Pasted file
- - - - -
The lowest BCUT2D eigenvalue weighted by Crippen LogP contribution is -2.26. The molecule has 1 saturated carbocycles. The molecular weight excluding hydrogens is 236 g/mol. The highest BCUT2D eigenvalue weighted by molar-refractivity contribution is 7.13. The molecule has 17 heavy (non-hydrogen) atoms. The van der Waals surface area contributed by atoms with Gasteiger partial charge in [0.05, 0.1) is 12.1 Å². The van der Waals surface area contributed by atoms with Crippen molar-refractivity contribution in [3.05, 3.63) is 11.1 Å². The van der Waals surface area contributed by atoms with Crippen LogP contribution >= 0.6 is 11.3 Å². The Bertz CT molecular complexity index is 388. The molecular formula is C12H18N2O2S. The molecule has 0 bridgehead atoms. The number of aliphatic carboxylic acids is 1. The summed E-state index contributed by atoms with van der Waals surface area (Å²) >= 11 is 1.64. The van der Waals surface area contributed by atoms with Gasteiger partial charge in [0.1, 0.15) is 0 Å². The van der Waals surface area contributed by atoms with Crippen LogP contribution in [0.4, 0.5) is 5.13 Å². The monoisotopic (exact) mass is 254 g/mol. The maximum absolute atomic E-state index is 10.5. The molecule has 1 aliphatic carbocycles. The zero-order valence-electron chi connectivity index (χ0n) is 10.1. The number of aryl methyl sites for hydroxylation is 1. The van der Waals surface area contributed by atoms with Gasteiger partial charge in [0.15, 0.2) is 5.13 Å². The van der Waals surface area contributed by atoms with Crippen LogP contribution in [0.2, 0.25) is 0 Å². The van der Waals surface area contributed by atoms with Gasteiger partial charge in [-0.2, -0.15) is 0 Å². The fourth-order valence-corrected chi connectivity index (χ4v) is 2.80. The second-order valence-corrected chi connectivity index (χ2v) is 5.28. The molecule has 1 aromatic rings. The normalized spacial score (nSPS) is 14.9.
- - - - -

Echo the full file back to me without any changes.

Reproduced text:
The lowest BCUT2D eigenvalue weighted by Crippen LogP contribution is -2.26. The molecule has 1 saturated carbocycles. The molecular weight excluding hydrogens is 236 g/mol. The highest BCUT2D eigenvalue weighted by molar-refractivity contribution is 7.13. The molecule has 17 heavy (non-hydrogen) atoms. The van der Waals surface area contributed by atoms with Gasteiger partial charge in [0.05, 0.1) is 12.1 Å². The van der Waals surface area contributed by atoms with Crippen molar-refractivity contribution in [3.05, 3.63) is 11.1 Å². The van der Waals surface area contributed by atoms with Crippen LogP contribution >= 0.6 is 11.3 Å². The Bertz CT molecular complexity index is 388. The molecular formula is C12H18N2O2S. The molecule has 0 bridgehead atoms. The number of aliphatic carboxylic acids is 1. The summed E-state index contributed by atoms with van der Waals surface area (Å²) >= 11 is 1.64. The van der Waals surface area contributed by atoms with Gasteiger partial charge in [0.1, 0.15) is 0 Å². The van der Waals surface area contributed by atoms with Crippen LogP contribution in [0.4, 0.5) is 5.13 Å². The monoisotopic (exact) mass is 254 g/mol. The maximum absolute atomic E-state index is 10.5. The molecule has 1 aliphatic carbocycles. The zero-order valence-electron chi connectivity index (χ0n) is 10.1. The number of aryl methyl sites for hydroxylation is 1. The van der Waals surface area contributed by atoms with Gasteiger partial charge in [0.15, 0.2) is 5.13 Å². The van der Waals surface area contributed by atoms with Crippen LogP contribution in [0.2, 0.25) is 0 Å². The van der Waals surface area contributed by atoms with Gasteiger partial charge in [-0.2, -0.15) is 0 Å². The fourth-order valence-corrected chi connectivity index (χ4v) is 2.80. The second-order valence-corrected chi connectivity index (χ2v) is 5.28. The molecule has 1 aromatic rings. The normalized spacial score (nSPS) is 14.9.